Tip: Don’t apply ED to a certain school just because you’re more likely to get in, especially if it’s not your top choice. If you get accepted, you have to go, and you can’t apply anywhere else (and rescind those applications). Only do it if you’re deadset on that school.
Next up is Early Action. Personally, we both applied Restrictive EA to Yale. More people will take this route, for two reasons:
- It demonstrates interest in the school, and lets them know that you’re their first choice. While we don’t want to say that it makes it more likely that you’ll get in, some schools value interest (this interest also needs to be reflected in your essays, such as the “Why *insert school here*” supplements).
- It’s nice to get in early so that you know come December where you’ll be going to school, and takes some stress off for the rest of your senior year. Even if you don’t get in, you’ll be able to test the waters and turn in even better applications for Regular Decision.
Tip: Schools are all different when it comes to EA/ED. Stanford, for instance, rarely defers people. Most early applicants there are rejected if they don’t get in early. Most other Ivies, like Harvard and Yale, defer the majority of their applicants. They usually don’t reject until regular round. Factor those into your decision on where you want to apply early.
Obviously we’d say use your EA on your top choice school. However, some people will EA a different school so that they can have more time to work on their top school, while others will strategically choose a school that is less like Stanford and is more likely to either accept or defer applicants rather than reject them. Choose what’s right for you.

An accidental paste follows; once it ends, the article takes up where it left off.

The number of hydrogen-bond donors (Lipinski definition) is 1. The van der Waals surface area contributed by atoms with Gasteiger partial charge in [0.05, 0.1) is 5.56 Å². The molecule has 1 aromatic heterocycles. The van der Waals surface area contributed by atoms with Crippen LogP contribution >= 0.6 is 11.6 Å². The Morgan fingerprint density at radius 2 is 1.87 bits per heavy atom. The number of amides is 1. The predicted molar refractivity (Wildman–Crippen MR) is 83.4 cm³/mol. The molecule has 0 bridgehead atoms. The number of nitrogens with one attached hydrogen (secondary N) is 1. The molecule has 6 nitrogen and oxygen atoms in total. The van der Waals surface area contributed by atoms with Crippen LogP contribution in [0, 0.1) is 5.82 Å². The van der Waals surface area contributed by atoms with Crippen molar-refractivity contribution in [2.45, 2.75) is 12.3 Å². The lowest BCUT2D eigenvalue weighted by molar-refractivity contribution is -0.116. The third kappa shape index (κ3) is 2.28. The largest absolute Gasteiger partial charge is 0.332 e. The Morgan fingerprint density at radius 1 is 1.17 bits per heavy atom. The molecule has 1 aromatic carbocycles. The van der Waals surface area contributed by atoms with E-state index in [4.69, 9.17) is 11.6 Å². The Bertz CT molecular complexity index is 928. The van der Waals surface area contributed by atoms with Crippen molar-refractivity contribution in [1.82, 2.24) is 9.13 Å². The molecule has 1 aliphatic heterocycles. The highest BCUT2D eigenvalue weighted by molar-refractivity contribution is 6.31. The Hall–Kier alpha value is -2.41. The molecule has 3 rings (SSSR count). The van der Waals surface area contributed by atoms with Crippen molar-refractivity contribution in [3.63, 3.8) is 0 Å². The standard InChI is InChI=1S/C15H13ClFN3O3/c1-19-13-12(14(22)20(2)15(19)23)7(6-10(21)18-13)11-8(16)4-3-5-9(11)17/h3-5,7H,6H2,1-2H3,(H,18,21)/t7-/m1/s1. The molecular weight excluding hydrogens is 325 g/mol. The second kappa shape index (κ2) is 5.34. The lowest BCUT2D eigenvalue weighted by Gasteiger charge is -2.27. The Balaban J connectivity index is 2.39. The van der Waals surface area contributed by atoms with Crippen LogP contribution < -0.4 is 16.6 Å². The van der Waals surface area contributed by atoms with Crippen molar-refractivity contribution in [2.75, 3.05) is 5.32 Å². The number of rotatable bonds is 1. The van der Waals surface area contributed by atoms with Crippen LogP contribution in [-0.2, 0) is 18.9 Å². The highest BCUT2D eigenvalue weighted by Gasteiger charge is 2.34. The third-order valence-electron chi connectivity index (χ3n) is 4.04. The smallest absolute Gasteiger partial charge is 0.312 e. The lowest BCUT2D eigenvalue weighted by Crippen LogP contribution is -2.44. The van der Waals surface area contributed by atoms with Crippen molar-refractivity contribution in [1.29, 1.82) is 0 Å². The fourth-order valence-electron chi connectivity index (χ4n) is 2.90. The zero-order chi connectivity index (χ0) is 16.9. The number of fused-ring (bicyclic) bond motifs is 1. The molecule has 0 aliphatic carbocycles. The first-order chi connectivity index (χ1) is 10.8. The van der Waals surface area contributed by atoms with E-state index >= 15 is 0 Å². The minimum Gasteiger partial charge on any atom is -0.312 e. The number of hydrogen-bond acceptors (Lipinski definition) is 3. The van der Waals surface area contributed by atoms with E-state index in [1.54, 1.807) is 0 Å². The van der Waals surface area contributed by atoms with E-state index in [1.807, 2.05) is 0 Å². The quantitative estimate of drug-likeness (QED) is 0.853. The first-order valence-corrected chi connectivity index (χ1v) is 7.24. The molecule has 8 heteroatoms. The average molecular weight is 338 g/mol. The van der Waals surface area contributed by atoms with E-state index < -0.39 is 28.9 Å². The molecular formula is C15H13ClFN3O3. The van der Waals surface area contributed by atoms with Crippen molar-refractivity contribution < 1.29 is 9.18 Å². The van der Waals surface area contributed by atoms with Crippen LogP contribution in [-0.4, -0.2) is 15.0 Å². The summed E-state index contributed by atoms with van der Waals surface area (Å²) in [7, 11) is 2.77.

How do you know if EA is right for you?
- You have thoroughly researched the college you’re applying to.
- You have your strongest application ready (EA/ED pools are always more competitive than RD pools). If you don’t feel like you have your strongest application ready for your dream school, hold off on your application.
- You have built a strong resume before senior year and do not require more time to improve on your extracurriculars or academics (EA/ED means applying with grades from the end of junior year, and usually your junior year accomplishments as well). While you can send updates after you finish your application, it’s better to have it all done before you submit.
Tip: While applying to your EA/ED school, make sure that you’re keeping up with your regular decision applications as well. Don’t put all your eggs in one basket. Put them in separate little parts of the carton!
Make sure that whether you apply EA or ED, that you’re putting your absolute best foot forward. If you don’t get in early, there are two routes – either you’re deferred and considered in the regular decision round, or you’re rejected. If you’re deferred, you can’t change your original application – the one you submitted for early is the one that’s considered. If you’re rejected, then you may wonder if a better application could’ve boosted your chances. Be confident in yourself and trust your gut, but make sure you’ve done your best work for an early application.
If the deadline starts coming up and you feel like your application isn’t ready, don’t feel pressured to submit early just because you planned to. You’re only doing this once, so do your best!
Kat + Daniel